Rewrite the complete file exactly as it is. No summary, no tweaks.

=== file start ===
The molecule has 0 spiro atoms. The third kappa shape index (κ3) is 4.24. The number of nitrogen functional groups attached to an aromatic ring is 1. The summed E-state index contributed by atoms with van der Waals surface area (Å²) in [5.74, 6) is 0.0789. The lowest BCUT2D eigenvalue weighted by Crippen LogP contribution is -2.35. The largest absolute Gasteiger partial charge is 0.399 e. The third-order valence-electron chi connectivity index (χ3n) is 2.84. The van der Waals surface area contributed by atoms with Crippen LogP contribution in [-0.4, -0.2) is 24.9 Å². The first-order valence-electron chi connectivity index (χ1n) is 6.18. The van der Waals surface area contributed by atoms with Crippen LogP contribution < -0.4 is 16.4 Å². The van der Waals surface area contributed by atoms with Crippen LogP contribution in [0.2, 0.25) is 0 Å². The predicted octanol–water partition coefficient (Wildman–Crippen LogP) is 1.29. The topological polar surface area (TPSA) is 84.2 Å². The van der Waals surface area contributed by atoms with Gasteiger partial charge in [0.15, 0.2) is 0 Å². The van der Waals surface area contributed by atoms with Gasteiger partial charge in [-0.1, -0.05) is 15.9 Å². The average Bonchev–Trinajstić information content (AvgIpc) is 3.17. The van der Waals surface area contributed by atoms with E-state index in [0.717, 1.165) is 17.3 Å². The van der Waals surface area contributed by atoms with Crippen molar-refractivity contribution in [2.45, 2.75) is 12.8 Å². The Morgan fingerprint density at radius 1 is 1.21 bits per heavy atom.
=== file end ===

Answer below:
The molecule has 0 spiro atoms. The third kappa shape index (κ3) is 4.24. The number of nitrogen functional groups attached to an aromatic ring is 1. The summed E-state index contributed by atoms with van der Waals surface area (Å²) in [5.74, 6) is 0.0789. The lowest BCUT2D eigenvalue weighted by Crippen LogP contribution is -2.35. The largest absolute Gasteiger partial charge is 0.399 e. The third-order valence-electron chi connectivity index (χ3n) is 2.84. The van der Waals surface area contributed by atoms with Crippen LogP contribution in [-0.4, -0.2) is 24.9 Å². The first-order valence-electron chi connectivity index (χ1n) is 6.18. The van der Waals surface area contributed by atoms with Crippen LogP contribution < -0.4 is 16.4 Å². The van der Waals surface area contributed by atoms with Crippen LogP contribution in [0.2, 0.25) is 0 Å². The predicted octanol–water partition coefficient (Wildman–Crippen LogP) is 1.29. The topological polar surface area (TPSA) is 84.2 Å². The van der Waals surface area contributed by atoms with Gasteiger partial charge in [0.15, 0.2) is 0 Å². The van der Waals surface area contributed by atoms with Gasteiger partial charge in [-0.1, -0.05) is 15.9 Å². The average Bonchev–Trinajstić information content (AvgIpc) is 3.17. The van der Waals surface area contributed by atoms with E-state index in [0.717, 1.165) is 17.3 Å². The van der Waals surface area contributed by atoms with Crippen molar-refractivity contribution in [2.45, 2.75) is 12.8 Å². The Morgan fingerprint density at radius 1 is 1.21 bits per heavy atom.